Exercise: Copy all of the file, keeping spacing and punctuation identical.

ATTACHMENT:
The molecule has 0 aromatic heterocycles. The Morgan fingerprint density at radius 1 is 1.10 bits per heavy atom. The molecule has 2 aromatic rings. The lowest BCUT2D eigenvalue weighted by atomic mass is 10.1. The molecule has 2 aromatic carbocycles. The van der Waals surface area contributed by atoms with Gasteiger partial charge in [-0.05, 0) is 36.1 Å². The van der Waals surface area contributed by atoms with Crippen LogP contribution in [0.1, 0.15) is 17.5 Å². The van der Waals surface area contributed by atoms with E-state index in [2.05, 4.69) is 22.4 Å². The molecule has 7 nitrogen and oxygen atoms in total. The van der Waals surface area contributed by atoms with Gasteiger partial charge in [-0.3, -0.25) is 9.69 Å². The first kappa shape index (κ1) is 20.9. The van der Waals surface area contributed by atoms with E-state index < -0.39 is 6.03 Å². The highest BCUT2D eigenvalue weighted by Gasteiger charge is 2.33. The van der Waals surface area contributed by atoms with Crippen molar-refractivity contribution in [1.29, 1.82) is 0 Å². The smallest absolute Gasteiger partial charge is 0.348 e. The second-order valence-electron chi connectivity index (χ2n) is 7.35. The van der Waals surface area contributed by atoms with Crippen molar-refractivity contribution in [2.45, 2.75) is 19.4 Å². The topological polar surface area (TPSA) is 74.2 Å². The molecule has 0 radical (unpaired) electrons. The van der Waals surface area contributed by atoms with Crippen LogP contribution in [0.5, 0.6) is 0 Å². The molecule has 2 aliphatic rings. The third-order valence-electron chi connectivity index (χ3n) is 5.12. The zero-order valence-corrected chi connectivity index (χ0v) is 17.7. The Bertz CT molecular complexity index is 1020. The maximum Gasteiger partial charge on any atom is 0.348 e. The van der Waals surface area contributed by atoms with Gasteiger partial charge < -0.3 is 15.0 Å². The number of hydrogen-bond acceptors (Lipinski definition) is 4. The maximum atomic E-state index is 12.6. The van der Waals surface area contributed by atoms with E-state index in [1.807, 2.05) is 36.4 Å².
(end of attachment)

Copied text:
The molecule has 0 aromatic heterocycles. The Morgan fingerprint density at radius 1 is 1.10 bits per heavy atom. The molecule has 2 aromatic rings. The lowest BCUT2D eigenvalue weighted by atomic mass is 10.1. The molecule has 2 aromatic carbocycles. The van der Waals surface area contributed by atoms with Gasteiger partial charge in [-0.05, 0) is 36.1 Å². The van der Waals surface area contributed by atoms with Crippen LogP contribution in [0.1, 0.15) is 17.5 Å². The van der Waals surface area contributed by atoms with E-state index in [2.05, 4.69) is 22.4 Å². The molecule has 7 nitrogen and oxygen atoms in total. The van der Waals surface area contributed by atoms with Gasteiger partial charge in [-0.3, -0.25) is 9.69 Å². The first kappa shape index (κ1) is 20.9. The van der Waals surface area contributed by atoms with E-state index < -0.39 is 6.03 Å². The highest BCUT2D eigenvalue weighted by Gasteiger charge is 2.33. The van der Waals surface area contributed by atoms with Crippen molar-refractivity contribution in [1.29, 1.82) is 0 Å². The smallest absolute Gasteiger partial charge is 0.348 e. The second-order valence-electron chi connectivity index (χ2n) is 7.35. The van der Waals surface area contributed by atoms with Crippen molar-refractivity contribution in [2.45, 2.75) is 19.4 Å². The topological polar surface area (TPSA) is 74.2 Å². The molecule has 0 radical (unpaired) electrons. The van der Waals surface area contributed by atoms with Crippen LogP contribution in [0.5, 0.6) is 0 Å². The molecule has 2 aliphatic rings. The third-order valence-electron chi connectivity index (χ3n) is 5.12. The zero-order valence-corrected chi connectivity index (χ0v) is 17.7. The Bertz CT molecular complexity index is 1020. The maximum Gasteiger partial charge on any atom is 0.348 e. The van der Waals surface area contributed by atoms with Gasteiger partial charge < -0.3 is 15.0 Å². The number of hydrogen-bond acceptors (Lipinski definition) is 4. The maximum atomic E-state index is 12.6. The van der Waals surface area contributed by atoms with E-state index in [1.807, 2.05) is 36.4 Å².